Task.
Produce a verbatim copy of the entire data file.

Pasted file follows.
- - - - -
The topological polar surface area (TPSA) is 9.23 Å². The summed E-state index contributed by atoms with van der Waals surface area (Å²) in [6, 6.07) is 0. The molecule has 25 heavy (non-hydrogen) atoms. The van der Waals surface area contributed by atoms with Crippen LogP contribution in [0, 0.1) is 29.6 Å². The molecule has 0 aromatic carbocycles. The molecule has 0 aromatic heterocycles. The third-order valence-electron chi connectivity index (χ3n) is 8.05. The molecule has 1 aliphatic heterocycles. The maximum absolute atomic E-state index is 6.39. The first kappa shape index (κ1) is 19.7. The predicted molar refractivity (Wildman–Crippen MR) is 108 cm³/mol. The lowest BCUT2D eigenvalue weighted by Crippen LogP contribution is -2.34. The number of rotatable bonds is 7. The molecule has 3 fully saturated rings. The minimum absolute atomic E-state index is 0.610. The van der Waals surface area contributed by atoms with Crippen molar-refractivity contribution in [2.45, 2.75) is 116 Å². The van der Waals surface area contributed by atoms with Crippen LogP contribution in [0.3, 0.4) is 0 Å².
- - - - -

The topological polar surface area (TPSA) is 9.23 Å². The summed E-state index contributed by atoms with van der Waals surface area (Å²) in [6, 6.07) is 0. The molecule has 25 heavy (non-hydrogen) atoms. The van der Waals surface area contributed by atoms with Crippen LogP contribution in [0, 0.1) is 29.6 Å². The molecule has 0 aromatic carbocycles. The molecule has 0 aromatic heterocycles. The third-order valence-electron chi connectivity index (χ3n) is 8.05. The molecule has 1 aliphatic heterocycles. The maximum absolute atomic E-state index is 6.39. The first kappa shape index (κ1) is 19.7. The predicted molar refractivity (Wildman–Crippen MR) is 108 cm³/mol. The lowest BCUT2D eigenvalue weighted by Crippen LogP contribution is -2.34. The number of rotatable bonds is 7. The molecule has 3 fully saturated rings. The minimum absolute atomic E-state index is 0.610. The van der Waals surface area contributed by atoms with Crippen molar-refractivity contribution in [2.45, 2.75) is 116 Å². The van der Waals surface area contributed by atoms with Crippen LogP contribution in [0.3, 0.4) is 0 Å².